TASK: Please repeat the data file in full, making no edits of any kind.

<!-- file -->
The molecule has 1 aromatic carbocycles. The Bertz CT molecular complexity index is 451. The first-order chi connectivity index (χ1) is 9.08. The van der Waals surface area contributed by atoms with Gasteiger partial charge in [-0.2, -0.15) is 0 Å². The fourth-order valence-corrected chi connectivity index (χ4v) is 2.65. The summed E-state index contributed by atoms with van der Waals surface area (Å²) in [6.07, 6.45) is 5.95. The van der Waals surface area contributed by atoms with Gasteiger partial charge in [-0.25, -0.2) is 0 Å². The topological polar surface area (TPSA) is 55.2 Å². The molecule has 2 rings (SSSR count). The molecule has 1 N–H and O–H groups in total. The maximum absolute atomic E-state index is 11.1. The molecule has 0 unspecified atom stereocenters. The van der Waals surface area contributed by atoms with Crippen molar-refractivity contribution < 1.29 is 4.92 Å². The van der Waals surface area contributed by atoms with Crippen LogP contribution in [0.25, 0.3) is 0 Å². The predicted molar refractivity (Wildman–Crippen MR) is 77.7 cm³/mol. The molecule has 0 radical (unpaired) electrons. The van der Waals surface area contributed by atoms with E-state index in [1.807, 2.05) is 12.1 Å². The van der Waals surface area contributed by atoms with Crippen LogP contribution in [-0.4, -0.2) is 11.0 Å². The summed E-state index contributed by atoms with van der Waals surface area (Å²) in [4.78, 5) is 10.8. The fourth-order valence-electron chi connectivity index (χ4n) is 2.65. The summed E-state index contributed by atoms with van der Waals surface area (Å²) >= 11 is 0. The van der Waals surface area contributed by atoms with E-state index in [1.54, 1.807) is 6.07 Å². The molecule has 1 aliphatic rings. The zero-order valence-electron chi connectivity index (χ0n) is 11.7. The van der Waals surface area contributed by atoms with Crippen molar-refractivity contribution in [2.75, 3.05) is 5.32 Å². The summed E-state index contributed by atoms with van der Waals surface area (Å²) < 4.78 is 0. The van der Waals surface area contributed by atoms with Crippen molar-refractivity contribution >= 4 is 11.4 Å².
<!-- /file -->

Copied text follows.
The molecule has 1 aromatic carbocycles. The Bertz CT molecular complexity index is 451. The first-order chi connectivity index (χ1) is 9.08. The van der Waals surface area contributed by atoms with Gasteiger partial charge in [-0.2, -0.15) is 0 Å². The fourth-order valence-corrected chi connectivity index (χ4v) is 2.65. The summed E-state index contributed by atoms with van der Waals surface area (Å²) in [6.07, 6.45) is 5.95. The van der Waals surface area contributed by atoms with Gasteiger partial charge in [-0.25, -0.2) is 0 Å². The topological polar surface area (TPSA) is 55.2 Å². The molecule has 2 rings (SSSR count). The molecule has 1 N–H and O–H groups in total. The maximum absolute atomic E-state index is 11.1. The molecule has 0 unspecified atom stereocenters. The van der Waals surface area contributed by atoms with Crippen molar-refractivity contribution < 1.29 is 4.92 Å². The van der Waals surface area contributed by atoms with Crippen LogP contribution in [0.25, 0.3) is 0 Å². The predicted molar refractivity (Wildman–Crippen MR) is 77.7 cm³/mol. The molecule has 0 radical (unpaired) electrons. The van der Waals surface area contributed by atoms with E-state index in [1.807, 2.05) is 12.1 Å². The van der Waals surface area contributed by atoms with Crippen LogP contribution in [-0.4, -0.2) is 11.0 Å². The summed E-state index contributed by atoms with van der Waals surface area (Å²) in [4.78, 5) is 10.8. The fourth-order valence-electron chi connectivity index (χ4n) is 2.65. The summed E-state index contributed by atoms with van der Waals surface area (Å²) >= 11 is 0. The van der Waals surface area contributed by atoms with E-state index in [1.54, 1.807) is 6.07 Å². The molecule has 1 aliphatic rings. The zero-order valence-electron chi connectivity index (χ0n) is 11.7. The van der Waals surface area contributed by atoms with Crippen molar-refractivity contribution in [2.75, 3.05) is 5.32 Å². The summed E-state index contributed by atoms with van der Waals surface area (Å²) < 4.78 is 0. The van der Waals surface area contributed by atoms with Crippen molar-refractivity contribution >= 4 is 11.4 Å².